You know you’ve heard of them… millennials … you've probably seen them watching cat videos, wearing big glasses, weird hats, and something called skinny jeans, oh, and of course they are always drinking some sort of hot beverage.
|Courtesy of http://openair.tpt.org/|
How is public media responding to this culture shift? Some stations are taking charge by creating initiatives centered on this excitable and fresh audience base. One such initiative is Open Air from Twin Cities Public Television (TPT) in St. Paul, MN. Andi McDaniel (@tptandi), Manager of the Open Air Initiative, recently spoke at the 2013 PBS Annual Meeting about Open Air and the outreach TPT has and will continue to preform to grow this base. We sat down with Andi to discuss this initiative.
1. What is the mission of the Open Air initiative?
The mission of Open Air is to bring public media to life for a new generation, one that’s come of age in a dramatically different media landscape. We believe that, despite changing media consumption habits, public media still is a cause worth supporting—but we have to demonstrate our relevance. We have to show up where people are—and be willing to take ourselves a little less seriously.
2. How did it begin? What is the overall goal of the initiative?
Three years ago, TPT underwent a strategic planning process and, as a result, decided to focus on three key audience areas: 50-plus, kids and their caregivers, and “Net Gen.” The Net Gen piece set the stage for Open Air. Essentially, we had already decided we wanted to dedicate resources to reaching an audience that traditionally doesn’t engage deeply with public television—we just weren’t sure how to do it. With Open Air, we’re testing out some ideas we have about content and events that this audience will find valuable—but we’re also really asking them to help us shape it. We’re approaching it with openness, transparency, and a sense of collaboration.
The goal is to take the essence of our station’s mission and give it a new incarnation that smart, young, creative audiences in Minnesota find inspiring and worthy of support.
3. How did you become involved in Open Air?
I joined TPT in 2011 as part of the early editorial team getting Next Avenue up and running. Later, I moved into our Interactive Media area as a multimedia producer, and then gradually became more involved in coming up with our strategy for Net Gen—partly out of interest, and partly because it quite naturally lined up with my experience in new media. Also, I am passionate about making public television something that resonates with my peers. About 6 months ago, I was asked to lead the initiative, and we’ve been going at top speed ever since. By the way, I’m quite lucky to work closely with a group of emerging leaders from around TPT, who serve as Open Air’s advisory team—we are all guiding this vision together.
|Courtesy of 2013 PBS Annual Meeting Presentation|
First, because public media is for everyone—and while we do a great job of meeting the needs of kids and their caregivers, and we have many fans over 50—it’s also important that we find a way to meet the needs of the group in between. The second reason is related—over half of our financial resources as a station come from individual contributions—and yet, we only have around 200 members between the ages of 18 and 34. In other words—our support base is aging, and if we’re thoughtful about our future, we know we need to demonstrate our relevance to a younger audience in order to have their support down the line.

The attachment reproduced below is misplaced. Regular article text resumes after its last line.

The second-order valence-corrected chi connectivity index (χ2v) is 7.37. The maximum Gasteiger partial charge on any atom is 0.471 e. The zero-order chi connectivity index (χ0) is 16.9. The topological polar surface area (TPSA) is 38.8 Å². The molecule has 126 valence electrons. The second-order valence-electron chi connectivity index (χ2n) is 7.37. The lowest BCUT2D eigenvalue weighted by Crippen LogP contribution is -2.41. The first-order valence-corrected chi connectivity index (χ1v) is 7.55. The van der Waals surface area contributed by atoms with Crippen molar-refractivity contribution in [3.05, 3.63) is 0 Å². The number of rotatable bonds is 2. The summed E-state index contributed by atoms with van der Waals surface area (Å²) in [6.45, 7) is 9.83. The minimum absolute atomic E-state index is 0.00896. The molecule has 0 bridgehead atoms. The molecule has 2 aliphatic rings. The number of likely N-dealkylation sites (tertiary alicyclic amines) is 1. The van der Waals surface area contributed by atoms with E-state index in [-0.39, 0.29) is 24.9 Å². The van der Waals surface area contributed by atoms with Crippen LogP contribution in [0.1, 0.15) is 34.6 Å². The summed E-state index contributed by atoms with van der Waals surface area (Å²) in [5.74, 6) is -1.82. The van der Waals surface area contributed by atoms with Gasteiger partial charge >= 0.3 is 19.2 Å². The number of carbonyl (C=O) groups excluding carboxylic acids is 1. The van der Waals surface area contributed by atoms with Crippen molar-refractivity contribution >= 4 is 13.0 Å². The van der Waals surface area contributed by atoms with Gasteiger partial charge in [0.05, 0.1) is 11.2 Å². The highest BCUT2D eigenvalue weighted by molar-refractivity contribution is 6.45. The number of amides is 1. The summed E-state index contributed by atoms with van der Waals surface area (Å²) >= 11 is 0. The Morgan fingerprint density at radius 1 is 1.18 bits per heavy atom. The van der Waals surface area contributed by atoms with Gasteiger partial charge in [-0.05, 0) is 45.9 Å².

5. What are some of the tactics Open Air uses to reach out to millennials?
We have a short list of qualities that are guiding our work: humor/play, authenticity, collaboration, and digital innovation. As for tactics, we’re essentially creating events and content that are fundamentally educational and smart—but feel more playful, utilize digital tools, and invite users to collaborate and really be a part of.
6. How is digital and social media leveraged as part of Open Air?
Well, we’ve got the obvious stuff—a presence on Facebook and Twitter, and a website—we’re really using the website as a sort of “lens” on PBS by reviewing and previewing upcoming content through the filter of our particular audience. But really, our digital strategy is about integration—it’s about approaching live events and content in such a way that our live events always have a digital piece, and our digital engagements always have an opportunity for face-to-face engagement. As we learn more about producing live events, we’re realizing it’s truly another form of content creation. Therefore, our storytelling expertise needs to translate not just on air and on the web, but through a thousand other audience touch points.
7. What has been the biggest surprise to you related to Open Air?
I’d have to say it's that so few other stations are venturing into this space. Perhaps that proves we’re foolhardy—but I’d like to think it indicates we’re really thinking ahead.
8. If you could share only one piece of advice for stations looking to create their own outreach initiatives what would it be?
I’d say: Identify the young leaders within your organization and find a way to put resources, energy, and strategy behind their ideas and passion. In other words, find your champions and empower them. I’ve been really lucky to have great mentorship at TPT, and I’m confident their investment in me will pay off.
Andi McDaniel, Manager Open Air Initiative, has been at TPT for 2.5 years. For Andi’s full deck presented during the 2013 PBS Annual Meeting, view presentation: http://bit.ly/14LZB79.
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